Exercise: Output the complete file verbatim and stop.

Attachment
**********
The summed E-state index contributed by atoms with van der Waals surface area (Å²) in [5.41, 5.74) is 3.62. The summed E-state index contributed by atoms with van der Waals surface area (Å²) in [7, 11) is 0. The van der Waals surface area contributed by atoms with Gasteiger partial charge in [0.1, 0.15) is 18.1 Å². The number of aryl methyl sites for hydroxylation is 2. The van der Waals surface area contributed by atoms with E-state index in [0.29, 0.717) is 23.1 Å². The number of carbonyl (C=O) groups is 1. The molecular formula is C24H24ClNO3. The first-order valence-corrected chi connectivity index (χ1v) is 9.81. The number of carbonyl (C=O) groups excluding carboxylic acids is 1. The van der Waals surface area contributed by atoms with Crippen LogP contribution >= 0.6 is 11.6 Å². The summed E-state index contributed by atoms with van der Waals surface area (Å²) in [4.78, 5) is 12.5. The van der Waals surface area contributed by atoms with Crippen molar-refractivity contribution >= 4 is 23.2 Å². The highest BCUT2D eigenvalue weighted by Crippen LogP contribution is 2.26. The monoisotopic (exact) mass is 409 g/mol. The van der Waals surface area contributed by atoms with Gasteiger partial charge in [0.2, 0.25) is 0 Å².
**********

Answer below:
The summed E-state index contributed by atoms with van der Waals surface area (Å²) in [5.41, 5.74) is 3.62. The summed E-state index contributed by atoms with van der Waals surface area (Å²) in [7, 11) is 0. The van der Waals surface area contributed by atoms with Gasteiger partial charge in [0.1, 0.15) is 18.1 Å². The number of aryl methyl sites for hydroxylation is 2. The van der Waals surface area contributed by atoms with E-state index in [0.29, 0.717) is 23.1 Å². The number of carbonyl (C=O) groups is 1. The molecular formula is C24H24ClNO3. The first-order valence-corrected chi connectivity index (χ1v) is 9.81. The number of carbonyl (C=O) groups excluding carboxylic acids is 1. The van der Waals surface area contributed by atoms with Crippen LogP contribution >= 0.6 is 11.6 Å². The summed E-state index contributed by atoms with van der Waals surface area (Å²) in [4.78, 5) is 12.5. The van der Waals surface area contributed by atoms with Crippen molar-refractivity contribution >= 4 is 23.2 Å². The highest BCUT2D eigenvalue weighted by Crippen LogP contribution is 2.26. The monoisotopic (exact) mass is 409 g/mol. The van der Waals surface area contributed by atoms with Gasteiger partial charge in [0.2, 0.25) is 0 Å².